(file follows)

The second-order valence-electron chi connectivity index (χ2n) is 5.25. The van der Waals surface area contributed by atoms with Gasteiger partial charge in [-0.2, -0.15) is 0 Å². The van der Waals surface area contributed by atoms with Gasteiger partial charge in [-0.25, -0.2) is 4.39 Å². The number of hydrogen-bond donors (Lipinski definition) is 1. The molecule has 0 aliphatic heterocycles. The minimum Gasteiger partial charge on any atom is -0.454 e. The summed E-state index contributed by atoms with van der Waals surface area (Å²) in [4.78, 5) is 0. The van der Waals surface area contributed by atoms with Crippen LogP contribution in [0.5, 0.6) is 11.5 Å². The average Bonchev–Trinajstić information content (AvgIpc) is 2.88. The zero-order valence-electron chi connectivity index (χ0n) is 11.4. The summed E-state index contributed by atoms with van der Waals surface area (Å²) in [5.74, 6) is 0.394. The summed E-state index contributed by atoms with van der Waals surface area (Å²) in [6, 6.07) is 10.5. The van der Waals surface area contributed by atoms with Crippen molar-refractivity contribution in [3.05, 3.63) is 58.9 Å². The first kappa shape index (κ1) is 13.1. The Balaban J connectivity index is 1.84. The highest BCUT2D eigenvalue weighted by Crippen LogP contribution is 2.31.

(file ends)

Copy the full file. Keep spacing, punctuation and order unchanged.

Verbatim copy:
The second-order valence-electron chi connectivity index (χ2n) is 5.25. The van der Waals surface area contributed by atoms with Gasteiger partial charge in [-0.2, -0.15) is 0 Å². The van der Waals surface area contributed by atoms with Gasteiger partial charge in [-0.25, -0.2) is 4.39 Å². The number of hydrogen-bond donors (Lipinski definition) is 1. The molecule has 0 aliphatic heterocycles. The minimum Gasteiger partial charge on any atom is -0.454 e. The summed E-state index contributed by atoms with van der Waals surface area (Å²) in [4.78, 5) is 0. The van der Waals surface area contributed by atoms with Crippen LogP contribution in [0.5, 0.6) is 11.5 Å². The average Bonchev–Trinajstić information content (AvgIpc) is 2.88. The zero-order valence-electron chi connectivity index (χ0n) is 11.4. The summed E-state index contributed by atoms with van der Waals surface area (Å²) in [5.74, 6) is 0.394. The summed E-state index contributed by atoms with van der Waals surface area (Å²) in [6, 6.07) is 10.5. The van der Waals surface area contributed by atoms with Crippen molar-refractivity contribution in [3.05, 3.63) is 58.9 Å². The first kappa shape index (κ1) is 13.1. The Balaban J connectivity index is 1.84. The highest BCUT2D eigenvalue weighted by Crippen LogP contribution is 2.31.